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Events and Life Mindsets

Trapani, time and transitions

Gina Trapani spoke at the XOXO Festival recently and I finally watched her talk. I’ve followed Trapani for years now and when she mentioned that she spoke at the festival (hadn’t heard of it before) on an episode of This Week in Google, I made a mental note to watch the video.

She talks about 3 significant stories in her life starting with 9/11 and ending with her marriage and daughter’s birth shared online and how her Web app, Thinkup, helps her track her digital activity and be more mindful of how meaningful it is.

Trapani’s talk reminded me of a few things I’ve been thinking about lately and I wrote down a couple things she said in her talk which really appealed to me. I’m going through quite a bit change in my life (along with my family) at the moment and it feels like we’re in between our old life and a new one, in a sort of limbo. For someone not particularly comfortable with transitions (especially not the huge life changes we’re going through at the moment), this is a challenging time for me.

I find myself throwing out loads of old baggage (literally) and, at the same time, holding on to little memories and mementos I’m not quite sure what to do with.

Trapani spoke about how she started documenting everything in her life after 9/11. I capture so much of my life and my family’s life. I capture all those weird art projects our kids bring home (I take photos when they arrive and store them, along with everything else, in Evernote). One of the reasons I am so passionate about my photography is because it is a way for me to document our lives so we have a rich record of it for our future selves and future generations. I’m practically obsessed with scanning documentation and storing it, both for work and just to build that archive of our lives. I even scanned half a dozen Moleskine journals before shredding the originals while we were packing up our home and my office.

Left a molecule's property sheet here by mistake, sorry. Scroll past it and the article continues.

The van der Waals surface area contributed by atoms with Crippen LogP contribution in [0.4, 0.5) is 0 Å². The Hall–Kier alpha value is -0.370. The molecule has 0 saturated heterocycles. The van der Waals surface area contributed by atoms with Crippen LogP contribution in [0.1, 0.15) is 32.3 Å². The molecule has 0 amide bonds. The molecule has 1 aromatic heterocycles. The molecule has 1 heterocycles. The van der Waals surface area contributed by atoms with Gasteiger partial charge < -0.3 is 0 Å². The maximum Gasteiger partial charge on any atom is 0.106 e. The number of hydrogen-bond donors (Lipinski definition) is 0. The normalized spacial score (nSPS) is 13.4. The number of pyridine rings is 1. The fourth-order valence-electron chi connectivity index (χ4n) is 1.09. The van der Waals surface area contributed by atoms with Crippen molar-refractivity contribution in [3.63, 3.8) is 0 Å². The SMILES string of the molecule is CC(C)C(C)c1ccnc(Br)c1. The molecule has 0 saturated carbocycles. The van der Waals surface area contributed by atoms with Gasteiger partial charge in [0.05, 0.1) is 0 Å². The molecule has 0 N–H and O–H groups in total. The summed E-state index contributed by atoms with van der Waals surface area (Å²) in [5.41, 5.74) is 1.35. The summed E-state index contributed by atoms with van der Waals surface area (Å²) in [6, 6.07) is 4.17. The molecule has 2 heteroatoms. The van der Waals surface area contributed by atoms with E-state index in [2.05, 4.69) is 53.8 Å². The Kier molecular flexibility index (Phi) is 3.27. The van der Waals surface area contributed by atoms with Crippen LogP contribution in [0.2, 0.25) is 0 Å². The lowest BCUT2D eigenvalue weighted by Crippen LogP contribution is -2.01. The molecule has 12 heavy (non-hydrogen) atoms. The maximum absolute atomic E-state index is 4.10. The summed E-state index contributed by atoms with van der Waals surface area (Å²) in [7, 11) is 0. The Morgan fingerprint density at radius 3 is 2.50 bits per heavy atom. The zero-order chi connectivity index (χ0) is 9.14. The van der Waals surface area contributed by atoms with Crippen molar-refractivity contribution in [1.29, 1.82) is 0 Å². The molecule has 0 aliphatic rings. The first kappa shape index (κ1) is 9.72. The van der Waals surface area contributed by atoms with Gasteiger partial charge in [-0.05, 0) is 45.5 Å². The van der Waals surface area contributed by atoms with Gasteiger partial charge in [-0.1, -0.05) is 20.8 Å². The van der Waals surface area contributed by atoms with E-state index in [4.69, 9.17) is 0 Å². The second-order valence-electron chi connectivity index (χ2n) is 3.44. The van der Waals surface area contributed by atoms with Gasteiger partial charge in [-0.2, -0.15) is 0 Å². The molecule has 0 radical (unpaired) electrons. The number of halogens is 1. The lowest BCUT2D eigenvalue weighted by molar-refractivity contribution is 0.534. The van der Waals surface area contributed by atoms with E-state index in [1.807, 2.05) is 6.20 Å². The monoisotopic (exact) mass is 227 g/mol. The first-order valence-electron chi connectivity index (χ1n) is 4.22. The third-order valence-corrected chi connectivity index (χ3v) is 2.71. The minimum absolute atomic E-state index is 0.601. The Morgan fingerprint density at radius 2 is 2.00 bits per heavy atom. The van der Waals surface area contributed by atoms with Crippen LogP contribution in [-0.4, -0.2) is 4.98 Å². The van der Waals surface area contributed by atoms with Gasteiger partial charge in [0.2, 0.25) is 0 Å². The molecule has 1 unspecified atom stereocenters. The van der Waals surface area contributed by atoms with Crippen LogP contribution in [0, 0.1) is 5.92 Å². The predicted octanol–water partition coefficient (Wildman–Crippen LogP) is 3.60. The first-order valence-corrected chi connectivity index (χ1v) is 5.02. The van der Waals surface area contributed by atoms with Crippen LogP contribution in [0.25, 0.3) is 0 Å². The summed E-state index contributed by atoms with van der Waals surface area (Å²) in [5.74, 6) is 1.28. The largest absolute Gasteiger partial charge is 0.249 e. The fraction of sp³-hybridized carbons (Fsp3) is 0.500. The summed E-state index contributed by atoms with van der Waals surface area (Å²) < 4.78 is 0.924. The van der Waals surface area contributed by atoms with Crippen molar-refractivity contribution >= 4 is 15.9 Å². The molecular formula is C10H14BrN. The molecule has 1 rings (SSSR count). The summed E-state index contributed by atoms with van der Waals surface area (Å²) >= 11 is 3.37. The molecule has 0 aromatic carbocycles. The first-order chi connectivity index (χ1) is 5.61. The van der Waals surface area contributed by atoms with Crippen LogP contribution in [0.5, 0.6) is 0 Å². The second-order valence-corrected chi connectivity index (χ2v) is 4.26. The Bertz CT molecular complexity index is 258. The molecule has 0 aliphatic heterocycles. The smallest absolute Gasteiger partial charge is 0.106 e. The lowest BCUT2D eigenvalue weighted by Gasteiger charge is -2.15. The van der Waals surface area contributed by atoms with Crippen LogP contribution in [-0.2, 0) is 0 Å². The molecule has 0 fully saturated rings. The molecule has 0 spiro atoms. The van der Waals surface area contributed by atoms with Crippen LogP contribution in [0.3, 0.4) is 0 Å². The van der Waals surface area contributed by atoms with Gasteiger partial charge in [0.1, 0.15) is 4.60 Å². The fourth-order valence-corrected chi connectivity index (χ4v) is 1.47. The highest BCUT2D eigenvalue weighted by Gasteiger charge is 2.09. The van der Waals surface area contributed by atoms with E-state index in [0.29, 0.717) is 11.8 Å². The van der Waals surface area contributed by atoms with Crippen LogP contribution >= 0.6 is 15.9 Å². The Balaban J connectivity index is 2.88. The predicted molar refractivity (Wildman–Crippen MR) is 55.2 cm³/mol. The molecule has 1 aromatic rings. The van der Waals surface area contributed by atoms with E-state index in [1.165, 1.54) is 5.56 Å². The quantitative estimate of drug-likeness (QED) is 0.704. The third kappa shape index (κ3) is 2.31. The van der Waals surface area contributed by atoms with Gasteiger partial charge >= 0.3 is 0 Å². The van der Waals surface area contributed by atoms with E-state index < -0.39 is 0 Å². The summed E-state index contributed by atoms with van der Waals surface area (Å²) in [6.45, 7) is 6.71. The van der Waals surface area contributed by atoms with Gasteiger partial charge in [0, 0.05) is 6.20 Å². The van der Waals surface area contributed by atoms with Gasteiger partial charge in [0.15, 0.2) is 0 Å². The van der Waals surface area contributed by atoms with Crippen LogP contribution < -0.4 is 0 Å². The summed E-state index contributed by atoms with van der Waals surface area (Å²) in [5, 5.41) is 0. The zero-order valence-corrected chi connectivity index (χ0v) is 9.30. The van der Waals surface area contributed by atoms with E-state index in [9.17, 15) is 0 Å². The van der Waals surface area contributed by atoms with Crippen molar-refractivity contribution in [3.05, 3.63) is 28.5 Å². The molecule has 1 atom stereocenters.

In the midst of all of that, I feel a little adrift between our old life when I worked to remain relevant in a changing environment and to support my family and the new life where we will begin again in a new country and where I’m not too sure what I’ll do to earn a living and grow further in the months and years to come. I find these transitions unsettling and difficult to plan for. One of Trapani’s quotes that stood out for me was this one:

Somehow, somewhere your worst moments will power your best work

I don’t see my current challenges as my worst moments by any stretch of my imagination and yet this idea still resonates with me. I’m excited about our new life and I know this limbo will end soon. I also know I can’t remain tethered to our old life if I am going to embrace our new life and create something fresh. Not letting go means that our new life could become a shadow of the old and a missed opportunity to create something better and more meaningful.

I’m still working on that “letting go” bit and figuring out where the balance is between letting go and forgetting.